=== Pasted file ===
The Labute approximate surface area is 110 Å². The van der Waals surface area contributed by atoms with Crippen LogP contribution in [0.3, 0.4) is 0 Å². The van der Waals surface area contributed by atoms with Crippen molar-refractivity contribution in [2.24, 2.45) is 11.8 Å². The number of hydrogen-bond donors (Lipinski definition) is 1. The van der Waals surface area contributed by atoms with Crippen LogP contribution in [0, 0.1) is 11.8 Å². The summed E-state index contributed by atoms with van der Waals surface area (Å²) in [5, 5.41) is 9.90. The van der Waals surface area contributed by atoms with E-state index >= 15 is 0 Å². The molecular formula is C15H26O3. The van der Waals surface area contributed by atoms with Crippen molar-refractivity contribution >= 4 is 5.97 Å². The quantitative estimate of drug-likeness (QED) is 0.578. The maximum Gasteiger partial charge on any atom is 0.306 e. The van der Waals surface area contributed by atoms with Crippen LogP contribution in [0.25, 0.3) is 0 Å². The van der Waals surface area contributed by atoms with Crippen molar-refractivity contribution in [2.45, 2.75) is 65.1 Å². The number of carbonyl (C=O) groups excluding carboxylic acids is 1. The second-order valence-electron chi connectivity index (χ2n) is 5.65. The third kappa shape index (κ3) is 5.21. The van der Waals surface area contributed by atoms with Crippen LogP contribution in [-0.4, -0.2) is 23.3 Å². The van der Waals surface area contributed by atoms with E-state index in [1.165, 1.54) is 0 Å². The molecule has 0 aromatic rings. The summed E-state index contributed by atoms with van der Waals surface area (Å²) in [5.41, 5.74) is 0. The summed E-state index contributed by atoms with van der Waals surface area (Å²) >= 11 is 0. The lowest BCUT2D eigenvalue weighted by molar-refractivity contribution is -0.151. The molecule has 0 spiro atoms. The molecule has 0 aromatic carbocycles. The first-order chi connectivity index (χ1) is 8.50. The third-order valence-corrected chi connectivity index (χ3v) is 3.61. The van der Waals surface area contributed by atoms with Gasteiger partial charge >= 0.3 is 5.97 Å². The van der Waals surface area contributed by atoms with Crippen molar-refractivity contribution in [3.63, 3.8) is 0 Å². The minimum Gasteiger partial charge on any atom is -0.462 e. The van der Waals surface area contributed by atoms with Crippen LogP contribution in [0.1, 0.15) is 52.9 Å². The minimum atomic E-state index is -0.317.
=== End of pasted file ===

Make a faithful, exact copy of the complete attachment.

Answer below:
The Labute approximate surface area is 110 Å². The van der Waals surface area contributed by atoms with Crippen LogP contribution in [0.3, 0.4) is 0 Å². The van der Waals surface area contributed by atoms with Crippen molar-refractivity contribution in [2.24, 2.45) is 11.8 Å². The number of hydrogen-bond donors (Lipinski definition) is 1. The van der Waals surface area contributed by atoms with Crippen LogP contribution in [0, 0.1) is 11.8 Å². The summed E-state index contributed by atoms with van der Waals surface area (Å²) in [5, 5.41) is 9.90. The van der Waals surface area contributed by atoms with E-state index >= 15 is 0 Å². The molecular formula is C15H26O3. The van der Waals surface area contributed by atoms with Crippen molar-refractivity contribution >= 4 is 5.97 Å². The quantitative estimate of drug-likeness (QED) is 0.578. The maximum Gasteiger partial charge on any atom is 0.306 e. The van der Waals surface area contributed by atoms with Crippen LogP contribution in [0.25, 0.3) is 0 Å². The van der Waals surface area contributed by atoms with Crippen molar-refractivity contribution in [2.45, 2.75) is 65.1 Å². The number of carbonyl (C=O) groups excluding carboxylic acids is 1. The second-order valence-electron chi connectivity index (χ2n) is 5.65. The third kappa shape index (κ3) is 5.21. The van der Waals surface area contributed by atoms with Crippen LogP contribution in [-0.4, -0.2) is 23.3 Å². The van der Waals surface area contributed by atoms with E-state index in [1.165, 1.54) is 0 Å². The molecule has 0 aromatic rings. The summed E-state index contributed by atoms with van der Waals surface area (Å²) in [5.41, 5.74) is 0. The summed E-state index contributed by atoms with van der Waals surface area (Å²) >= 11 is 0. The lowest BCUT2D eigenvalue weighted by molar-refractivity contribution is -0.151. The molecule has 0 spiro atoms. The molecule has 0 aromatic carbocycles. The first-order chi connectivity index (χ1) is 8.50. The third-order valence-corrected chi connectivity index (χ3v) is 3.61. The van der Waals surface area contributed by atoms with Gasteiger partial charge >= 0.3 is 5.97 Å². The van der Waals surface area contributed by atoms with Crippen molar-refractivity contribution in [3.63, 3.8) is 0 Å². The minimum Gasteiger partial charge on any atom is -0.462 e. The van der Waals surface area contributed by atoms with Crippen LogP contribution in [0.1, 0.15) is 52.9 Å². The minimum atomic E-state index is -0.317.